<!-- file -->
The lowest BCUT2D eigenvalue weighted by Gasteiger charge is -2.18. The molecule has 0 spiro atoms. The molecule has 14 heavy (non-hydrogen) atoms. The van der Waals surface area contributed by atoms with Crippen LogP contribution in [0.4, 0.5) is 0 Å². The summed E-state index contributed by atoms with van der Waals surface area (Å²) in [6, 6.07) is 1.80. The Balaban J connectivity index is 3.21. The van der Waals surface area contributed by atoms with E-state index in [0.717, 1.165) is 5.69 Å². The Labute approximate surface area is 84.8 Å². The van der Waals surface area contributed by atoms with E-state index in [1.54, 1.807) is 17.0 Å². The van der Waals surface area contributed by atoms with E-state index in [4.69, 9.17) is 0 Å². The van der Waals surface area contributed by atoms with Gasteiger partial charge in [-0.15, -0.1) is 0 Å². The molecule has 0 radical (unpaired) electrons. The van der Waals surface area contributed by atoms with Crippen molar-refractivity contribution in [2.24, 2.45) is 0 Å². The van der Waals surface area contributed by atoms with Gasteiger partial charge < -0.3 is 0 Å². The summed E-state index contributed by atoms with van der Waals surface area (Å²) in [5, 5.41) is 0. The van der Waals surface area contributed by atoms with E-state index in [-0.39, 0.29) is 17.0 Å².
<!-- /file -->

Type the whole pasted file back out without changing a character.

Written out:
The lowest BCUT2D eigenvalue weighted by Gasteiger charge is -2.18. The molecule has 0 spiro atoms. The molecule has 14 heavy (non-hydrogen) atoms. The van der Waals surface area contributed by atoms with Crippen LogP contribution in [0.4, 0.5) is 0 Å². The summed E-state index contributed by atoms with van der Waals surface area (Å²) in [6, 6.07) is 1.80. The Balaban J connectivity index is 3.21. The van der Waals surface area contributed by atoms with E-state index in [0.717, 1.165) is 5.69 Å². The Labute approximate surface area is 84.8 Å². The van der Waals surface area contributed by atoms with E-state index in [1.54, 1.807) is 17.0 Å². The van der Waals surface area contributed by atoms with E-state index in [4.69, 9.17) is 0 Å². The van der Waals surface area contributed by atoms with Gasteiger partial charge in [-0.15, -0.1) is 0 Å². The molecule has 0 radical (unpaired) electrons. The van der Waals surface area contributed by atoms with Crippen molar-refractivity contribution in [2.24, 2.45) is 0 Å². The van der Waals surface area contributed by atoms with Gasteiger partial charge < -0.3 is 0 Å². The summed E-state index contributed by atoms with van der Waals surface area (Å²) in [5, 5.41) is 0. The van der Waals surface area contributed by atoms with E-state index in [-0.39, 0.29) is 17.0 Å².